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Israeli man attempts to enter mosque in Al-Aqsa compound

May 29, 2017 11:26 P.M. (Updated: May 30, 2017 11:03 A.M.)
JERUSALEM (Ma’an) -- An Israeli man attempted to enter the al-Qibli mosque -- the main mosque where Muslim worshipers perform prayers -- located inside the Al-Aqsa Mosque compound in occupied East Jerusalem on Monday, but was prevented by a group of worshipers. 

Palestinian Prisoner's Society (PPS) Jerusalem chapter director Nasser Qaws told Ma’an that a group of Al-Aqsa security guards and Muslim worshipers at the gate of al-Qibli mosque noticed a person “who aroused their suspicions” while attempting to enter the mosque. 

One of the security guards headed towards the man and attempted to start a conversation, at which point the guard realized that the man was an “Israeli settler dressed as a civilian” and was attempting to enter the mosque for unknown reasons, Qaws said. 

The guard, along with a group of worshipers, prevented the man from entering the mosque and alerted Israeli police, who arrived at the scene and checked the identity card of the man and then escorted him out of the compound.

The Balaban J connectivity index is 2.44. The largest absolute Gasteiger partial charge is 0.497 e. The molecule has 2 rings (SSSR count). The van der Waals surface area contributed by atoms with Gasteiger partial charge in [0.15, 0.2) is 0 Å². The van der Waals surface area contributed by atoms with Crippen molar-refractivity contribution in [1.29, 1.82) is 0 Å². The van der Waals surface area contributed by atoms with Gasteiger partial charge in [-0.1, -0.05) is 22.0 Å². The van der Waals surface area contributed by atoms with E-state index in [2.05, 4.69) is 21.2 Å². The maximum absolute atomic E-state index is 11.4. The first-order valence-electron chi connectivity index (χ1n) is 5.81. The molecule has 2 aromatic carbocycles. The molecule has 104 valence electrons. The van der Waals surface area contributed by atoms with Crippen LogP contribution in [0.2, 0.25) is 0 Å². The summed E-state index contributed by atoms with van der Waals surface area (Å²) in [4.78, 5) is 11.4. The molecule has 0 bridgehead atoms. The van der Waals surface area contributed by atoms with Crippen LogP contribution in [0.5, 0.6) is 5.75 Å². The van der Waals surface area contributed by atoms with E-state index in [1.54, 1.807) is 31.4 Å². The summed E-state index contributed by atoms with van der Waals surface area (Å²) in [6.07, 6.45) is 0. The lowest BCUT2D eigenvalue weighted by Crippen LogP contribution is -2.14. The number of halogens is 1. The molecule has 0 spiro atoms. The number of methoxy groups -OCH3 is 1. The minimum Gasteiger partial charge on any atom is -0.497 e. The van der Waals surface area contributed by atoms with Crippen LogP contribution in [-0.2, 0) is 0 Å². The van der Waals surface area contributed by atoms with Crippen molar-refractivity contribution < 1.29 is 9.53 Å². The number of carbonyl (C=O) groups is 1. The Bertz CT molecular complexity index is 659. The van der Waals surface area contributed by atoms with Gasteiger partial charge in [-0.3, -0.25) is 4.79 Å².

According to Qaws, the Israeli man, whose identity remained unknown, was a retired colonel of the Israeli army.

An Israeli police spokesperson was not immediately available for comment. 
The Israeli man, center, who attempted to enter the mosque

The third holiest site in Islam, Al-Aqsa is also venerated as Judaism’s most holy place, as it sits where Jews believe the First and Second Temples once stood.

While Jewish visitation to the compound is permitted and Israeli forces regularly escort groups of Israeli settlers onto the compound, non-Muslim worship is prohibited as part an agreement signed between Israel and the Jordanian government after Israel’s illegal occupation of East Jerusalem in 1967. 

Despite the agreement, many Israelis attempt to pray at the site and are often escorted off the compound by Israeli authorities, while Palestinian worshipers face violence at the hands of Israeli forces and restrictions on access, including bans on entrance and detentions.

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